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DRUG COMPANIES CO-OPT
DOCTORS AS PART OF MARKETING BLITZ
By Mark Gruenberg
PAI Staff Writer
WASHINGTON (PAI)--The world’s big
drug companies, unfettered by any type of price restraints in their biggest
market--the U.S.--add to their huge profits by spending approximately one-third
of their revenues on marketing, including marketing that co-opts doctors, a
researcher on the issue says.
And consumers pay the costs of
this heavy advertising and marketing blitz, adds Marcia Angell. The marketing
includes everything from company-paid studies of drugs to underwriting medical
conferences to “free samples” which get doctors and patients to use new and
more-expensive, but not necessarily more-effective, medications.
Angell, former editor of the
prestigious New England Journal of Medicine, detailed the drug firm
tactics in a Sept. 15 talk sponsored by the AFL-CIO Department for Professional
Employees. Angell, an M.D., recently published her results in The Truth
About The Drug Companies: How They Deceive Us And What To Do About It.
Angell pointed out the nine big
drug companies are the most profitable group of firms in the Fortune 500. Their
median profit margin is 16 percent-17 percent of sales. That’s triple the
median profit margin for all firms in the list of the world’s largest
corporations. Most drug company profits come from the U.S., which has the
largest--and uncontrolled--market, she added. Canada and Europe control drug
The firms also spend twice as much
money on marketing and advertising as they do on research and development,
counteracting their own claims they need high U.S. drug prices to justify
expensive costs for R&D of new medications.
Further, she noted, many of those
“new” medications are so-called “me-too” drugs. Those are slight variations on
existing drugs, changed just enough to grab new patents and exclusive rights
just as old patents on predecessor medications are about to expire, putting
those older drugs on the market at much lower costs to consumers.
Other “new” medications, she
noted, are really developed by the government or by universities, which then
sell licensing rights to the big pharmaceutical companies. And the companies
also co-opt doctors, while their record spending on lobbying buys Congress, she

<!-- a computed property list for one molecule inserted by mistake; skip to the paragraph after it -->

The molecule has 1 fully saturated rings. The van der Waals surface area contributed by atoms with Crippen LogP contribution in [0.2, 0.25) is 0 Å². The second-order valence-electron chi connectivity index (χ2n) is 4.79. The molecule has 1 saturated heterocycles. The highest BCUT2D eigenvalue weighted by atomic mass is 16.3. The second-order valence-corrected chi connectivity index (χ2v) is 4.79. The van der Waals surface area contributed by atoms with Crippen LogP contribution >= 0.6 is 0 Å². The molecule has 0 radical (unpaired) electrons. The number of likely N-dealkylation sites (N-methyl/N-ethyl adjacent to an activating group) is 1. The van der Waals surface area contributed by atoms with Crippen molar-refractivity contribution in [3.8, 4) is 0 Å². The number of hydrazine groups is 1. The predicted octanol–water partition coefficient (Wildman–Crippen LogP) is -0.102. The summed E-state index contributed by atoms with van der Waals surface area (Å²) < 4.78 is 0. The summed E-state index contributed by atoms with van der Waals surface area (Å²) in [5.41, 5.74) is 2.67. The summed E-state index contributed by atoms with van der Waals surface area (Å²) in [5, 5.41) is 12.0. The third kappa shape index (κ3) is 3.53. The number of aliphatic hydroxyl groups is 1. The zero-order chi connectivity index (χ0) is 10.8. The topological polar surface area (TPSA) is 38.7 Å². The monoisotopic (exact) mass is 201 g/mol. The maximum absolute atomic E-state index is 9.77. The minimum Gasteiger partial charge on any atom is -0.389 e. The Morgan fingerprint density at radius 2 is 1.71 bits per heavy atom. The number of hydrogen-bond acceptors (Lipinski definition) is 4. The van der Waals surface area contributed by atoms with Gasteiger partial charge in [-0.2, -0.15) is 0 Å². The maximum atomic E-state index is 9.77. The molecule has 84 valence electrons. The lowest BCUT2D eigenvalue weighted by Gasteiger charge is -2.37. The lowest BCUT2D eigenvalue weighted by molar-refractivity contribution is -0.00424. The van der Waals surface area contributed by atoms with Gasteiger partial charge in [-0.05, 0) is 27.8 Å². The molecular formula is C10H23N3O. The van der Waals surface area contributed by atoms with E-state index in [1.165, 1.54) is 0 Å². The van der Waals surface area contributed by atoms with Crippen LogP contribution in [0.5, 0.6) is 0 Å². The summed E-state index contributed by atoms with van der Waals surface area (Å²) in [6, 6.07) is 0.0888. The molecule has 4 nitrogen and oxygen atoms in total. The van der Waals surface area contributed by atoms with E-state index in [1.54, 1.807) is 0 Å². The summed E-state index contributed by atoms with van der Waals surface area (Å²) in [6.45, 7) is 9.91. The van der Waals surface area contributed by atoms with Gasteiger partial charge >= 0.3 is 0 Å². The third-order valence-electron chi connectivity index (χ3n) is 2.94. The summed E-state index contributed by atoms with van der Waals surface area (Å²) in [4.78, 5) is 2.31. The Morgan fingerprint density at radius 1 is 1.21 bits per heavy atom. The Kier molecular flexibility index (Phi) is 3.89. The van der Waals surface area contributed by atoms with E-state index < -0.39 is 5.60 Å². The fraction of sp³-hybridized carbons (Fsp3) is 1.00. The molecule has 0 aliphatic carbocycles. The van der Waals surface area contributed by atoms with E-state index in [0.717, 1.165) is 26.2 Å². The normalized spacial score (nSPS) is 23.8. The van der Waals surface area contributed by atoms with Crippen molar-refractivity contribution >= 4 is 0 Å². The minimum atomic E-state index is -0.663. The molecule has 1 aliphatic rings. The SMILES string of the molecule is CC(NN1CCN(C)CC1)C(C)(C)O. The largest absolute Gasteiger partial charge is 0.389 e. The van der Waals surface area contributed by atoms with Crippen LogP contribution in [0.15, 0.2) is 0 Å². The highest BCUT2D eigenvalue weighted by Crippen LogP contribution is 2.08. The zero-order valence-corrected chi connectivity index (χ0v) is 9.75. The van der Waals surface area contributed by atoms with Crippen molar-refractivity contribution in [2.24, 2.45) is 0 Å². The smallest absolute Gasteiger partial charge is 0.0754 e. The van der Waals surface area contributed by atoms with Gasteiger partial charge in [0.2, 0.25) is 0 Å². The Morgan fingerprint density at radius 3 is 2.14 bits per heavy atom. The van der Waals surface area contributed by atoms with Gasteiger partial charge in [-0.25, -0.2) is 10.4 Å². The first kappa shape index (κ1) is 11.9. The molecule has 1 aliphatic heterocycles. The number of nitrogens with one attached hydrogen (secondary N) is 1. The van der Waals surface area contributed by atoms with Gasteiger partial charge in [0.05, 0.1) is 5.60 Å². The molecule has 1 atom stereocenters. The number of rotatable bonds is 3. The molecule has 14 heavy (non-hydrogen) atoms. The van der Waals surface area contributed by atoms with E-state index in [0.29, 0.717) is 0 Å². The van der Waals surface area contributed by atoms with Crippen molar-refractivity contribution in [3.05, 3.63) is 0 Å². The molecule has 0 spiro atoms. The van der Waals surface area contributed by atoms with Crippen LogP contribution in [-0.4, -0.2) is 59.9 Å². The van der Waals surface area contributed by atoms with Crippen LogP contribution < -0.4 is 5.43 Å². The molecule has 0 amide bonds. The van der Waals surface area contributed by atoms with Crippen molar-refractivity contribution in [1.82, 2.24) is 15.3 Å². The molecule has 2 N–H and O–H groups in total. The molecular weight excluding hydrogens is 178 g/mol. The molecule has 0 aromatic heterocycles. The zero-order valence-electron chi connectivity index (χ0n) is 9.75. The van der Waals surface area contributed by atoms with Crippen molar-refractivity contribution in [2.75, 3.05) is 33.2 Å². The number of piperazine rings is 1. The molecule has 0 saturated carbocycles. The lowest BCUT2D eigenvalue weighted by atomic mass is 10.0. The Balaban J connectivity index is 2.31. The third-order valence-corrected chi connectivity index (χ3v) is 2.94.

unintentionally--have become captives of the companies, Angell said. The firms
influence M.D.s in several ways:
* Sponsoring doctors’ research and
clinical trials of drugs. Negative findings, or findings that the new drugs are
no better than the old, are deep-sixed. The federal Food and Drug
Administration, which licenses drugs, does not require reports from failed
clinical trials. The drug companies also pay FDA fees for agency evaluations.
* Companies give doctors “free
samples” and the doctors then give them to patients. Since the samples are of
newer, more expensive drugs, “both the patient and the doctor are hooked” by the
patient’s reaction to the medication, she points out.
* Drug companies also launch
millions of dollars in direct-to-consumer advertising to convince the public it
needs drugs even for “illnesses they don’t know they have.” Such campaigns
increase money in company coffers as consumers ask doctors for unneeded
prescriptions for such ills as excess stomach acid, she notes.
“Their PR is extremely slick, so
education is the first thing” consumers can do to protect themselves, Angell
* The companies set a record in
2004 for the amount of money spent by one industry lobbying Congress and hired
more lobbyists in Washington than there are senators and representatives
combined. As a result of that--and loads of campaign contributions and the
industry’s own spending on advertising--Congress “is in the back pocket” of the
industry, Angell said.
That was most obvious in passage
of GOP President George W. Bush’s “Medicare Rx” law in 2004. The law bans
Medicare--the largest single buyer of medicines, with more than 40 percent of
all purchases--from negotiating with the companies for the lowest prices and
best available drugs. That gave companies a license to charge Medicare--and
taxpayers--whatever they please.
To combat the companies, Angell
said consumers should educate themselves and refuse to accept doctors’ words, or
free samples. “Ask ‘Is there a generic drug?’ That’s because generics are
cheaper than prescription medications. If the doctor says ‘no,’ ask if there is
“an older, cheaper, drug for the same condition,” she adds.
“If he says ‘no,’ again and adds
that a newer drug is better than an older one for the same condition, ask: ‘How
do you know? What’s the study of this?” Given that drug companies fund medical
studies, you also might want to ask who paid for the study of comparative
effectiveness of the older and newer drugs that your doctor cites. And if he
still resists giving you an answer, go to another doctor.”
Angell also suggested lobbying
lawmakers to let Medicare negotiate the lowest
prices and lobby FDA to change its prescription drug
rules. The only thing that could make lawmakers stand up to the companies and
their campaign contributions is if they feared retribution at the ballot box
from outraged consumers, Angell notes.
Angell said consumers should lobby
FDA to get it to require comparative testing of a new drug’s effectiveness
versus an older drug, and not a placebo, which is a sugar pill. Comparing
placebos with new drugs gives the companies an incentive to develop the “me-too”
drugs that really aren’t much better, if at all, than the older cheaper
medications they replace, Angell says. If the companies suddenly had to do
comparative studies, the “me-too” drugs would dry up, she contends.